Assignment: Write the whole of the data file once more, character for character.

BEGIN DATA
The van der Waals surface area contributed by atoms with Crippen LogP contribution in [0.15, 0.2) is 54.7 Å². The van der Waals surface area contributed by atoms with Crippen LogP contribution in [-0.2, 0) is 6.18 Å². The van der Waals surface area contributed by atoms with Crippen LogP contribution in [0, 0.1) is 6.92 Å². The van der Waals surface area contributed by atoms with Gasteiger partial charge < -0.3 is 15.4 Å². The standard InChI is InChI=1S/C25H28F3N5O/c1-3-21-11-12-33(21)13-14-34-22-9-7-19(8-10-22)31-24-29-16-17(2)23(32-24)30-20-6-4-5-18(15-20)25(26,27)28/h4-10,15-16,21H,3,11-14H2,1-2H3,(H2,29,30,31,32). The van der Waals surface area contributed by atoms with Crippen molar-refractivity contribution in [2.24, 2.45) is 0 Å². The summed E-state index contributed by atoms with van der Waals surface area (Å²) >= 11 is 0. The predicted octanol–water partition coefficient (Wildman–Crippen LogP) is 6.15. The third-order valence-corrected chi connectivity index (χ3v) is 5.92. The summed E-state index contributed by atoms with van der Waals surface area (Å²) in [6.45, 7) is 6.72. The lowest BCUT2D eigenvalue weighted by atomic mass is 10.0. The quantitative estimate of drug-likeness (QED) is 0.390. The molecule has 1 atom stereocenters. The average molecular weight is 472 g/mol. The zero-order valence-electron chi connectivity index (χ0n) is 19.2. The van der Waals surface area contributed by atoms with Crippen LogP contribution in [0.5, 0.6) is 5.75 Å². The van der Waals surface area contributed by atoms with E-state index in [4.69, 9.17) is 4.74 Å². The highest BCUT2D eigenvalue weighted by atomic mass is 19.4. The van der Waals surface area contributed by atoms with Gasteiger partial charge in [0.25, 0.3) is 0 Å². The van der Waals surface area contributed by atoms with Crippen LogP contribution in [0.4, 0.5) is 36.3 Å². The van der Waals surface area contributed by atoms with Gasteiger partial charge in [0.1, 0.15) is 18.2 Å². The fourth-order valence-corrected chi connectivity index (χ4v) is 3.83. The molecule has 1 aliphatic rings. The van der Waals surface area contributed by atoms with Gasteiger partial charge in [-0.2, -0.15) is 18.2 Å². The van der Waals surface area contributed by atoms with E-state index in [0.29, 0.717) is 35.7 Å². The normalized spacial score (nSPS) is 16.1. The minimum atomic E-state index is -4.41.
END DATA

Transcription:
The van der Waals surface area contributed by atoms with Crippen LogP contribution in [0.15, 0.2) is 54.7 Å². The van der Waals surface area contributed by atoms with Crippen LogP contribution in [-0.2, 0) is 6.18 Å². The van der Waals surface area contributed by atoms with Crippen LogP contribution in [0, 0.1) is 6.92 Å². The van der Waals surface area contributed by atoms with Gasteiger partial charge < -0.3 is 15.4 Å². The standard InChI is InChI=1S/C25H28F3N5O/c1-3-21-11-12-33(21)13-14-34-22-9-7-19(8-10-22)31-24-29-16-17(2)23(32-24)30-20-6-4-5-18(15-20)25(26,27)28/h4-10,15-16,21H,3,11-14H2,1-2H3,(H2,29,30,31,32). The van der Waals surface area contributed by atoms with Crippen molar-refractivity contribution in [2.24, 2.45) is 0 Å². The summed E-state index contributed by atoms with van der Waals surface area (Å²) >= 11 is 0. The predicted octanol–water partition coefficient (Wildman–Crippen LogP) is 6.15. The third-order valence-corrected chi connectivity index (χ3v) is 5.92. The summed E-state index contributed by atoms with van der Waals surface area (Å²) in [6.45, 7) is 6.72. The lowest BCUT2D eigenvalue weighted by atomic mass is 10.0. The quantitative estimate of drug-likeness (QED) is 0.390. The molecule has 1 atom stereocenters. The average molecular weight is 472 g/mol. The zero-order valence-electron chi connectivity index (χ0n) is 19.2. The van der Waals surface area contributed by atoms with Crippen LogP contribution in [0.5, 0.6) is 5.75 Å². The van der Waals surface area contributed by atoms with E-state index in [4.69, 9.17) is 4.74 Å². The highest BCUT2D eigenvalue weighted by atomic mass is 19.4. The van der Waals surface area contributed by atoms with Gasteiger partial charge in [0.25, 0.3) is 0 Å². The van der Waals surface area contributed by atoms with Crippen LogP contribution in [0.4, 0.5) is 36.3 Å². The van der Waals surface area contributed by atoms with Gasteiger partial charge in [0.1, 0.15) is 18.2 Å². The fourth-order valence-corrected chi connectivity index (χ4v) is 3.83. The molecule has 1 aliphatic rings. The van der Waals surface area contributed by atoms with Gasteiger partial charge in [-0.2, -0.15) is 18.2 Å². The van der Waals surface area contributed by atoms with E-state index in [0.29, 0.717) is 35.7 Å². The normalized spacial score (nSPS) is 16.1. The minimum atomic E-state index is -4.41.